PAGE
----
Resentment is essentially suppressed anger. Anger that we experience, but do not express. Unexpressed anger turns against us. There is a well-known observation:
Resentment is like drinking poison, and then hoping it will kill your enemies.
Any suppressed emotion is lingering. And that is what makes it dangerous. The intensity of suppressed anger is less than that of expressed anger, but due to prolonged exposure, the consequences of the former are devastating.
Any suppressed emotion is secondary. An event has happened long ago, but psychologically inside us it is happening again and again. Any secondary emotion is caused by our beliefs (our ideas about ourselves and the world around us).
Suppressed anger often turns into hatred or rage and comes out as bursts of explosive actions which are out of control
One of the most destructive types of resentment is the resentment of life itself. There is no specific offender, fate and everything that surrounds one in general is to blame.
The cause of suppression is often our fears (thoughts of fear). We are afraid to express our anger. This is a more serious case of resentment, because to it is added a sense of self-judgment, i.e. the feeling of guilt.
Fear is in fact one of the most commonly occurring causes of the suppression of any emotion. For example, we suppress love because we are afraid that we will not be loved in return.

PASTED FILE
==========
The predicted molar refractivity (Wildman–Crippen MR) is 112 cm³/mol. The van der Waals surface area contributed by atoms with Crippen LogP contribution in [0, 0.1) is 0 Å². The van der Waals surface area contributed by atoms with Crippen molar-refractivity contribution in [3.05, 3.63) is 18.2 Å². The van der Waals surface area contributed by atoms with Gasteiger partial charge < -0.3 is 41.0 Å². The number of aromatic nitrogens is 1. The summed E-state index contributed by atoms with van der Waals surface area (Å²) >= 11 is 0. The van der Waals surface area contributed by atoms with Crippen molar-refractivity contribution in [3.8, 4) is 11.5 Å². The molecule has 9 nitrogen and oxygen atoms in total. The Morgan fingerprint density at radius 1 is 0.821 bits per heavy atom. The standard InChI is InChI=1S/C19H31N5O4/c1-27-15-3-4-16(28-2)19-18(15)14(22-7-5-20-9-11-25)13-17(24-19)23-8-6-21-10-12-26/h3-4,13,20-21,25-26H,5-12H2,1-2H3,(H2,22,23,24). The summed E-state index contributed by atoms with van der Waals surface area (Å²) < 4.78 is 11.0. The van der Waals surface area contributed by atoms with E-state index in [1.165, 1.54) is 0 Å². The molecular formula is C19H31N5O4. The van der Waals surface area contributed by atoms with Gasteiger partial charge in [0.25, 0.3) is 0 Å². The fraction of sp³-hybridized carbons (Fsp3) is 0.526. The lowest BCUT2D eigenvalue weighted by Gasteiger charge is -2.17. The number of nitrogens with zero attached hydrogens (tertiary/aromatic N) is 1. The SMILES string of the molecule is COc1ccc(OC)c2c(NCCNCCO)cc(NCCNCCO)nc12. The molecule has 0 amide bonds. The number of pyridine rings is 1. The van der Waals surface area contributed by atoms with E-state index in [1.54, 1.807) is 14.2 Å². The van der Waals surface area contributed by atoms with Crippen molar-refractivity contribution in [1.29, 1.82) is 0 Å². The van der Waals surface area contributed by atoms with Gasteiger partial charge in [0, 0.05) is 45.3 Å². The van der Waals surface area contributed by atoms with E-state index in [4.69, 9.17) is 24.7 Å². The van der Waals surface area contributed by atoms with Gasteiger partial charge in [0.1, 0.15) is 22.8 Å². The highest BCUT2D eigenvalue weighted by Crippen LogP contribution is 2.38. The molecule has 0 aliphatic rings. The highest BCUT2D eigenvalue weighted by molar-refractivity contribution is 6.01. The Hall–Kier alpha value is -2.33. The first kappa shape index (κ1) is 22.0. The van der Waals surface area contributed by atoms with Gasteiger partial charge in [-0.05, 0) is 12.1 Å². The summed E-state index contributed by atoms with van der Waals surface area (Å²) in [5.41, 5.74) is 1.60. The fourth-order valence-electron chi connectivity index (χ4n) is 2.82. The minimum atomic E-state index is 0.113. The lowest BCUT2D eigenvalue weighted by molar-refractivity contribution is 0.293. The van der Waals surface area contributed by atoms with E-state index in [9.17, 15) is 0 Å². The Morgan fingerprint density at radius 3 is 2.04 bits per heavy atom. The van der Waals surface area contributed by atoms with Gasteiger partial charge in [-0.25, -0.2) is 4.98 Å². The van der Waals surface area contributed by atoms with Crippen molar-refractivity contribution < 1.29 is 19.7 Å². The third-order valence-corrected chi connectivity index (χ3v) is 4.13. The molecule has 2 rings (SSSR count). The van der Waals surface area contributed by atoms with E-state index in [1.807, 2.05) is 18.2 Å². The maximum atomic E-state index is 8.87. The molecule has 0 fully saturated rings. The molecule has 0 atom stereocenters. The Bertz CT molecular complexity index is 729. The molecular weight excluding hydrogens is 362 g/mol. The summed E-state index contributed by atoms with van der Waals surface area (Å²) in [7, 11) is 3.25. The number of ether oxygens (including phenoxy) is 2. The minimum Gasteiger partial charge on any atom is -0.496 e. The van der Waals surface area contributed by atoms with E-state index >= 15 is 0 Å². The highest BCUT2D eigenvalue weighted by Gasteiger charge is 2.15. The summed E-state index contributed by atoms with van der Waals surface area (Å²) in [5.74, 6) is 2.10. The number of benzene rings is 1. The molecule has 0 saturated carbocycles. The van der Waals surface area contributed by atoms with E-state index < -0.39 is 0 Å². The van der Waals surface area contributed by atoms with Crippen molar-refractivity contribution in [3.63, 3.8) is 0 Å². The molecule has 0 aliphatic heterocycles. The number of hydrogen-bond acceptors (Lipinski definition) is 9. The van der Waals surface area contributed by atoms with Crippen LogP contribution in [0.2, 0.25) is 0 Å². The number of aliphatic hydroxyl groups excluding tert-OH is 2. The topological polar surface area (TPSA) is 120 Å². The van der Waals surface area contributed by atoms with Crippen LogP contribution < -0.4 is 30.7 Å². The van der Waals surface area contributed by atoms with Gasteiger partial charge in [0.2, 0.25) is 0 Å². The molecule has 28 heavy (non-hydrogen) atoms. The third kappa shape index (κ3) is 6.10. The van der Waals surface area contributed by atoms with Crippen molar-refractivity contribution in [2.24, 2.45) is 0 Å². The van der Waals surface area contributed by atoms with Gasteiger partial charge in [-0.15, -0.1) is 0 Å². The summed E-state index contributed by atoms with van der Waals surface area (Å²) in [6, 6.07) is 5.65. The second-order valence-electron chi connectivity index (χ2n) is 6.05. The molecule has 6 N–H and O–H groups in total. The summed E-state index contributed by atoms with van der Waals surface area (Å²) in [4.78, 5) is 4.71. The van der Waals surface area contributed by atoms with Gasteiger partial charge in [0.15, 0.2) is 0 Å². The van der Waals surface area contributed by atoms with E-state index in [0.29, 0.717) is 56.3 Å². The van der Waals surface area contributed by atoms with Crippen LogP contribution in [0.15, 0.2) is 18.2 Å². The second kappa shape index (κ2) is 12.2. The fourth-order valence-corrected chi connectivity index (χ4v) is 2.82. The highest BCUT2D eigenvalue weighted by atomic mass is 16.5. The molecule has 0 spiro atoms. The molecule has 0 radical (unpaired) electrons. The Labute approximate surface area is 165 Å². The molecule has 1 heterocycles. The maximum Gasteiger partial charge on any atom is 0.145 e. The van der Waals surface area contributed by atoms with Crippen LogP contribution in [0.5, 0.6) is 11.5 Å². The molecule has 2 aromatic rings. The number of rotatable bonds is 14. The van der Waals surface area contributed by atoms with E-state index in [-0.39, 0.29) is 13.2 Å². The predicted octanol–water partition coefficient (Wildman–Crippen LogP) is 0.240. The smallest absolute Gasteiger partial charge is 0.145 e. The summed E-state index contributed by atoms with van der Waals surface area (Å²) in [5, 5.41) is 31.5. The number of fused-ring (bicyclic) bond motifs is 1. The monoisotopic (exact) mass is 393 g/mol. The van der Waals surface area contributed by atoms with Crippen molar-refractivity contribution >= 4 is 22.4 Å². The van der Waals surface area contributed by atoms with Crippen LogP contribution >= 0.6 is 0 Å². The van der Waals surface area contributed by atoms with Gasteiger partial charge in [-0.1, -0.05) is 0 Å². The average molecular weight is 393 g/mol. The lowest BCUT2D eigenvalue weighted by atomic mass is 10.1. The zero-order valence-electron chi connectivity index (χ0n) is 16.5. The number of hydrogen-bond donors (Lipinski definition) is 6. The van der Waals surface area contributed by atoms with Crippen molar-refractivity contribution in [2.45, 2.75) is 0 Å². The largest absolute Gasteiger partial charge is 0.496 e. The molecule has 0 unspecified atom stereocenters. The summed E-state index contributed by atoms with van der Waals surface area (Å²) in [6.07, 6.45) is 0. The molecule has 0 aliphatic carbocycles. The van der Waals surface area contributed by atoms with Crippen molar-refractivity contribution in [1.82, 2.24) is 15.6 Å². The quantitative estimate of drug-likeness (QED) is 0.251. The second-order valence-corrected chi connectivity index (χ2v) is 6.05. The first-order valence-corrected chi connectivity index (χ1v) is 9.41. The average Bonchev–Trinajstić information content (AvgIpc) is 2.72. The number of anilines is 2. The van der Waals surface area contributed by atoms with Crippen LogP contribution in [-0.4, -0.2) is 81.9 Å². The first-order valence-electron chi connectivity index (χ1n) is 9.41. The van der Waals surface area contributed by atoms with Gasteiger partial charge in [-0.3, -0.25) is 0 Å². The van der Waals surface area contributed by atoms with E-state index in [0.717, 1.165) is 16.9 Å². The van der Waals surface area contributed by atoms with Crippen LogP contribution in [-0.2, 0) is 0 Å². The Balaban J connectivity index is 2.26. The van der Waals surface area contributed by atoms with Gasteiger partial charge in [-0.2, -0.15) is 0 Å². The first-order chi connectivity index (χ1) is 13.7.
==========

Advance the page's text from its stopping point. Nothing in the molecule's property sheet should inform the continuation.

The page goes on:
The presence of suppressed emotions indicates that there is an unachieved goal – a goal unmet through some fault of ours. This leads to low self-esteem. Low self-esteem then leads to further suppression of emotions, various ones. A vicious circle develops. The person experiencing it sinks lower and lower on the energy scales – both emotional and mental.
The majority of the recommendations out there on how to rid oneself of resentment boil down to the necessity of learning how to forgive. The advice is good; however following it is often difficult.
And the other popular piece of advice – to mentally send thanks to the offender and to think about them with love – is entirely useless. Those who are able to do this sincerely do not harbor resentment at all.
From a conversation between two girls:
“My boyfriend said honestly that he fell out of love with me and loved another. So we parted with no lies, bitterness or fights. Why can’t all men be like that?”
“And how do you feel?”
“I feel like killing them both!”
If we had allowed ourselves to harbor resentment (which is a very common occurrence), then the first thing we need to do is forgive ourselves. Feelings of guilt tend to get mixed in with our resentment towards another. And thus until we forgive ourselves, we would be unable to forgive anybody else. Our biggest resentment is toward ourselves.
But how does one forgive oneself?